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G303(P) Awareness of healthcare professionals about the possibility of substandard medicines
  1. T Almuzaini,
  2. I Choonara,
  3. H Sammons
  1. Academic Division of Child Health, University of Nottingham, Derbyshire Children’s Hospital, Derby, UK


Aims The number of reports per year by the MHRA of substandard medicines is rising. The aim of this study was to examine healthcare professionals’ (HCPs) willingness to consider and report defective medicines. To gauge their awareness of reporting systems designed for HCPs to report defective medicines, issues related to medicine quality and the official online pharmacy logo (as the marker of legitimate online pharmacies).

Methods This pilot study involved HCPs (paediatric doctors, pharmacists, and children’s nurses) and used self-administered questionnaires containing case scenarios derived from actual reported incidents. An invitation letter and questionnaire were sent to each doctor and nurse working at Derbyshire Children’s Hospital, as well as pharmacist members of the Nottinghamshire and Derbyshire Local Pharmacy Forum.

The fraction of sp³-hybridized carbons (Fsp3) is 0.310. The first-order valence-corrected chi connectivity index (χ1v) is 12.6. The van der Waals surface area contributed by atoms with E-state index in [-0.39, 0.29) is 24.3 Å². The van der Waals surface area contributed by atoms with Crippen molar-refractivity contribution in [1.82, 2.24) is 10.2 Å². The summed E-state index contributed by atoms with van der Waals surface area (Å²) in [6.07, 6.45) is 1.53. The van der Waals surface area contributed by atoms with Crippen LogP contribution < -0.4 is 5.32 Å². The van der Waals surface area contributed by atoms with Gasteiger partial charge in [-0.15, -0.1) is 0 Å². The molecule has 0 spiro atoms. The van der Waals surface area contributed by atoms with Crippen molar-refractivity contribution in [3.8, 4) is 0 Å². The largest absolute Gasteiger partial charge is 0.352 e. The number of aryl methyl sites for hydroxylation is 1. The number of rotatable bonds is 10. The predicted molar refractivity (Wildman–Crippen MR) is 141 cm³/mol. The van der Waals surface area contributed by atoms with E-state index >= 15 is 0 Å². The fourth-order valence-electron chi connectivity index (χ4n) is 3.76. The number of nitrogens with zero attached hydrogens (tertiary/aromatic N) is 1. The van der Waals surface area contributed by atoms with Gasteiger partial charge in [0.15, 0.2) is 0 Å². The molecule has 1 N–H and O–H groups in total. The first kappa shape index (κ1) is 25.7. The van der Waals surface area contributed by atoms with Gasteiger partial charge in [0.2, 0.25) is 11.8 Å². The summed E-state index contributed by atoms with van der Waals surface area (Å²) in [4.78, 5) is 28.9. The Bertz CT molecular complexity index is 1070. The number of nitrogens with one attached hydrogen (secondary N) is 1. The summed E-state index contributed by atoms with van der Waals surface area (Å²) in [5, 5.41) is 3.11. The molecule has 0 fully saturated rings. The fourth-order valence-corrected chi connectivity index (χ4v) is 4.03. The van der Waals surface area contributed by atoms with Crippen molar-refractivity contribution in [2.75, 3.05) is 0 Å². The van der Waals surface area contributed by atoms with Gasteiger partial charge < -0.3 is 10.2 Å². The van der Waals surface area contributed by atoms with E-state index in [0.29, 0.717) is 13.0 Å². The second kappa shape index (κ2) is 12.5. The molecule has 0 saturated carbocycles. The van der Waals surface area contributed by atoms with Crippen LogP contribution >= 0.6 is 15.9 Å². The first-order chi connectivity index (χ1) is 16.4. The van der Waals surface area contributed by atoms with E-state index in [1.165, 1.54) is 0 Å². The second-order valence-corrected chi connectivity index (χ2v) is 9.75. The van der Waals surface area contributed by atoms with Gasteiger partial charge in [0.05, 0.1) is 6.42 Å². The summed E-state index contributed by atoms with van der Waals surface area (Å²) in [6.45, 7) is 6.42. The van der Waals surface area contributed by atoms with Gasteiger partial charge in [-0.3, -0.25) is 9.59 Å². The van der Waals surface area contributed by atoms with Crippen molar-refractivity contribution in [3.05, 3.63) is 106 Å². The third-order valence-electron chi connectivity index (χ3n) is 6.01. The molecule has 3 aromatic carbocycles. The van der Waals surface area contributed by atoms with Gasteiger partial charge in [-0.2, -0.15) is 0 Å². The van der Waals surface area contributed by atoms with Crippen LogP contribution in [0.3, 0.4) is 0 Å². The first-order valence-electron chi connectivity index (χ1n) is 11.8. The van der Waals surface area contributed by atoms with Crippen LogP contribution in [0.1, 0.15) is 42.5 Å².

Results 30 doctors (60% response rate), 31 pharmacists (2.7%), and 47 nurses (42%) responded, a total of 108 HCPs. Only 27 HCPs (23% doctors, 39% pharmacists, and 17% nurses) considered the possibility of manufacturer error when a medicine’s defect was obscure (fentanyl transdermal system with manufacturer error causing excessive release of the medicine). Most HCPs (77%, 74%, and 66%) responded that they would report such an incident via the Yellow Card Scheme, established to gather reports of adverse drug reactions. Most HCPs (100%, 87%, and 81%) agreed with the statement that ‘medicines in the UK are manufactured to a high standard’, though more than one-third (40%, 39%, and 30%) believed that poor-quality medicines existed in the medicine supply chain in the UK. However, only 5% of HCPs were aware of the defective medicines reporting system and few (7%, 16%, and 6%) were aware of the official online pharmacy logo.

Conclusions HCPs’ awareness of the possibility of defective medicines was low. The vast majority were unaware of the defective medicines reporting system and of the official logo of registered online pharmacies in the UK. Findings suggest a need to increase HCPs’ awareness of these measures.

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